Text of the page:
The Weirdness in the Rankings

October 8, 2010 at 5:16 pm (Choosing a law school)

I will be the first person to admit that I’m attracted to hype.  I was “that” girl in high school that had to rush out to get the new “it” item the most popular girl in school coveted. I read Car and Driver vehicle rankings, Cnet reports on techie toys, etc.  Unfortunately U.S. News and World Report has got me by the tail, too.  Law school forums like top-law-schools.com make considering a Tier 2-4 school taboo. Cruel bloggers (none of which are worth linking to) snort their nose up to anything below a top 20 law school.  I started to think about what made these rankings so important? Similar to car reviews, I naively assumed that some honest soul had taken the time to rate the schools on important standards which really matter and would impact the quality of the education, integrity of the school, and potential for success.  WRONG! 

A good example of this can be seen in examining Tier 2 schools like Indiana University – Indianapolis, Lewis and Clark, and Chicago-Kent School of Law.  According to this chart which shows the history of the rankings from 2002-2008, it wasn’t until 2003  that these schools were ranked at all (in other words they were Tier 3 or Tier 4 schools).  What caused the jump?  All of them (and others not mentioned) either built, remodeled, or added a new law building prior to jumping up in rankings.   Hmmmmmm.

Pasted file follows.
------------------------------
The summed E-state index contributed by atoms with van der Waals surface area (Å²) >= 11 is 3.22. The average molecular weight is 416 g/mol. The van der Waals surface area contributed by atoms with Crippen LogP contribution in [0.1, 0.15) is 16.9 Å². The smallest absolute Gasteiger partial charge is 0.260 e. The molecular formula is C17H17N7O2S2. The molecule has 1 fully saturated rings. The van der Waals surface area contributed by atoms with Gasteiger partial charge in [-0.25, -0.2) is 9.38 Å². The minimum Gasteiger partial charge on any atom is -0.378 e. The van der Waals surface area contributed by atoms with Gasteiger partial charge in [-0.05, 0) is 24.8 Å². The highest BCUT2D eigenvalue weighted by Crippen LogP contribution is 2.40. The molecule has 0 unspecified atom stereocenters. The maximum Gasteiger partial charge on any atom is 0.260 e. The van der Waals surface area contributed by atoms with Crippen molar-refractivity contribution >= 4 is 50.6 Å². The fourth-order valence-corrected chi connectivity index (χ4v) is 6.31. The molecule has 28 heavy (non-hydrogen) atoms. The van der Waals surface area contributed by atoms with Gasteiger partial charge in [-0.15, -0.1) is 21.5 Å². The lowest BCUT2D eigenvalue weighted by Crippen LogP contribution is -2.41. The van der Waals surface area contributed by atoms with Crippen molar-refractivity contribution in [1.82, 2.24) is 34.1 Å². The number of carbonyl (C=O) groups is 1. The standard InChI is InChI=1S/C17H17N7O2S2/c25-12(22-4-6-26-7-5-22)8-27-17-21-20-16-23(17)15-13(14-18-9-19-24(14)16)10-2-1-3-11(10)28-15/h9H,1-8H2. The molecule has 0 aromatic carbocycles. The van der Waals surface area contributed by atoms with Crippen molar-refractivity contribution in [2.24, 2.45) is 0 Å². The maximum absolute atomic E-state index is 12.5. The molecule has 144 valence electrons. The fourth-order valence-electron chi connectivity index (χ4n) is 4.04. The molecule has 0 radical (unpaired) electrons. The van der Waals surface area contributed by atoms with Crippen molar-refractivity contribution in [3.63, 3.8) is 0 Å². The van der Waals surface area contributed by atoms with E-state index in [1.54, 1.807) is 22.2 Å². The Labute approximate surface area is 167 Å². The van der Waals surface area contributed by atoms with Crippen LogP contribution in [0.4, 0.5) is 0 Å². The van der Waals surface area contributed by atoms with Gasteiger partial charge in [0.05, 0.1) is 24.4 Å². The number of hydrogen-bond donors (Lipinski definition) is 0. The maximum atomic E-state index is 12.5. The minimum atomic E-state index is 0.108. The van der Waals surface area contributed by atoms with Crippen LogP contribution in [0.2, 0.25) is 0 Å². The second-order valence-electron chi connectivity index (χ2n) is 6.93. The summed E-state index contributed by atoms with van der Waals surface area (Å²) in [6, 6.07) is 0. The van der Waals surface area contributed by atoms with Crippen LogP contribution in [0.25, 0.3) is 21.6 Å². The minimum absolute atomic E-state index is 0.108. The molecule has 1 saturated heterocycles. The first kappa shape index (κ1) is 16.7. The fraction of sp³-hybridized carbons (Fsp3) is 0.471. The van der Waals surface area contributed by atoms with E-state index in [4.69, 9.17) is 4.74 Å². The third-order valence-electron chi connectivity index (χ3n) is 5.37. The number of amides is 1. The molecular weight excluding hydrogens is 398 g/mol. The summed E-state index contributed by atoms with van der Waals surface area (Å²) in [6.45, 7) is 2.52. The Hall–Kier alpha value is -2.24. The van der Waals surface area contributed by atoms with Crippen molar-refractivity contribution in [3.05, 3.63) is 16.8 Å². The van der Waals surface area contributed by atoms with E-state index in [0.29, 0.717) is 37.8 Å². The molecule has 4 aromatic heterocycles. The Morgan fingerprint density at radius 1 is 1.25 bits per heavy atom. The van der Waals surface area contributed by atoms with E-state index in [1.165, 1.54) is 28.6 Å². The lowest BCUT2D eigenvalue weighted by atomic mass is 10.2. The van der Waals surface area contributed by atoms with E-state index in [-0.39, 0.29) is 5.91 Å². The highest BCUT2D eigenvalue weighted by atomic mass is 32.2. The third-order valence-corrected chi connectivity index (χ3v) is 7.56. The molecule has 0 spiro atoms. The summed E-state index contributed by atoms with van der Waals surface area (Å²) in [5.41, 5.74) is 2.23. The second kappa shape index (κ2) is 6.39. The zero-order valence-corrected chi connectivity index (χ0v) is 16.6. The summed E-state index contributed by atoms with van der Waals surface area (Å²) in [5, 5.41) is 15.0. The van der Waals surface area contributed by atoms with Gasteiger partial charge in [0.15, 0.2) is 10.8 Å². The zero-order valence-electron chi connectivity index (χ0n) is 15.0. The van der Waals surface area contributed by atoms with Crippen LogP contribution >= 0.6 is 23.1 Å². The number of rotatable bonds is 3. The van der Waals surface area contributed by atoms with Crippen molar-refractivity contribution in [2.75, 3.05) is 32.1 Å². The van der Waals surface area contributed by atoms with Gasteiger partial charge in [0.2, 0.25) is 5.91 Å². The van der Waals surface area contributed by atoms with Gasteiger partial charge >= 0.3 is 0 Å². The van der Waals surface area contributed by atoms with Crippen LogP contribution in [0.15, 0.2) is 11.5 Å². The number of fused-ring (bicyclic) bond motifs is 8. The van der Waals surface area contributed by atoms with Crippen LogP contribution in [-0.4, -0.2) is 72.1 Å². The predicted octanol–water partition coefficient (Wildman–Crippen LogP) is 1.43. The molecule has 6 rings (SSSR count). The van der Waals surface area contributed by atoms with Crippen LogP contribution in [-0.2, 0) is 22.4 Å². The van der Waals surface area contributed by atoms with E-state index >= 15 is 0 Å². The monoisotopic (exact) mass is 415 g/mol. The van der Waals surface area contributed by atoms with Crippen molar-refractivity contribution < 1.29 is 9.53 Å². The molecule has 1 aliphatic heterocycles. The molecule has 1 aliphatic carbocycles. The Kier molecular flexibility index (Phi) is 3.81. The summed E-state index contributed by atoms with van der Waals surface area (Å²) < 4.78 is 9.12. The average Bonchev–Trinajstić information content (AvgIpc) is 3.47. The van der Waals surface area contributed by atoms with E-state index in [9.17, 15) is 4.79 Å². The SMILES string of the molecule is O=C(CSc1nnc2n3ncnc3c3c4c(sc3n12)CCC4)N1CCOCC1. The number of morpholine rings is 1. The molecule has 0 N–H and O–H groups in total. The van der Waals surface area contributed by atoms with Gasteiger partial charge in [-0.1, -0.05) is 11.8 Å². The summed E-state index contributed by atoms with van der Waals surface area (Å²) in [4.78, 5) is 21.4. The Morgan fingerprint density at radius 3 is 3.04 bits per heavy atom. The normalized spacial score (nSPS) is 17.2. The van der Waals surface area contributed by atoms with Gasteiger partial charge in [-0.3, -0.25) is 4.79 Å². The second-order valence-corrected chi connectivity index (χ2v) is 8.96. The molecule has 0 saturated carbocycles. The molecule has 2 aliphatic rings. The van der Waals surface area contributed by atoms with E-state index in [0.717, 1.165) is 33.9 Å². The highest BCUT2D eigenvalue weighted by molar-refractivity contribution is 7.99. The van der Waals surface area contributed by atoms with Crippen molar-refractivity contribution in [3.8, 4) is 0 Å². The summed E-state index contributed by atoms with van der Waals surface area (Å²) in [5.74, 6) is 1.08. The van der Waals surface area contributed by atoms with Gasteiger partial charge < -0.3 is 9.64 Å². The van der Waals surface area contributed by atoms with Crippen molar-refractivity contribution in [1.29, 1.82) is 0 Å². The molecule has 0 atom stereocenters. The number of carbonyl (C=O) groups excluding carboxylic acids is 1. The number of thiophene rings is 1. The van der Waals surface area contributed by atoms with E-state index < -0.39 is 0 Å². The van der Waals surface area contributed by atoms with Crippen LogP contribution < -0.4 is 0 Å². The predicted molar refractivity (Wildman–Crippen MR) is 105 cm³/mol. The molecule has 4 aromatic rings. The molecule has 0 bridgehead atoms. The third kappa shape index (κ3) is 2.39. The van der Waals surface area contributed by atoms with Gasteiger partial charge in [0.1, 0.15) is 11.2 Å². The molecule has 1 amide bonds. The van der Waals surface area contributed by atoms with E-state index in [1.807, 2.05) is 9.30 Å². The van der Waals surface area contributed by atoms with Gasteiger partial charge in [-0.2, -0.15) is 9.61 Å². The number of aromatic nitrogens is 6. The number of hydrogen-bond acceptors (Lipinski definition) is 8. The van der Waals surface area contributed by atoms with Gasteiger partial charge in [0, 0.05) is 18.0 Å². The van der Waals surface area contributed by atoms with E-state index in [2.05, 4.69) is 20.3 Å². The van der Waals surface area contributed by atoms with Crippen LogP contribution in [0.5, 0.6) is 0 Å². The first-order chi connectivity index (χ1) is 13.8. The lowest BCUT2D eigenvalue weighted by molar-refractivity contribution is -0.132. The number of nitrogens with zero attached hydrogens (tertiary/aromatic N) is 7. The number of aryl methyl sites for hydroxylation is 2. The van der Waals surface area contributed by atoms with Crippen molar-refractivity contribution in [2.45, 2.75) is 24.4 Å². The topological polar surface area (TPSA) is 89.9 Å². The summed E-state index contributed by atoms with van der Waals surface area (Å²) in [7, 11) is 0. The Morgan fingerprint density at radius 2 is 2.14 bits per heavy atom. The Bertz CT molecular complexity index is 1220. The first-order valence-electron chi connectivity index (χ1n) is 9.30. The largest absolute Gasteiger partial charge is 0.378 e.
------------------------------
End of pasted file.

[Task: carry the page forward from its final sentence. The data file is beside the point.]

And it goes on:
I didn’t see anywhere in the USN&WR methodology about new buildings. Perhaps new buildings attract applicants with higher gpa and lsat scores (a variable that is factored into the rankings).  Perhaps its an extreme coincidence.  USN&WR does factor in faculty resources and library facilities. Peer assessment is also a varaible, which seems arbitrary considering most alums are going to rate their own alma matter favorably. This isn’t to say that bad schools are being ranked higher than they should be or that good schools are suffering in the rankings. I merely just want to point out the fact that rankings should not be over emphasized.  Trendy fashion, on the other hand . . .

UPDATE: This article published by the National Jurist does a great job of laying out the issues in the U.S. News & World Report Rankings, including the fact that there is a lot of  “massaging of data” since no one verifies the data submitted is correct or meets specific guidelines.

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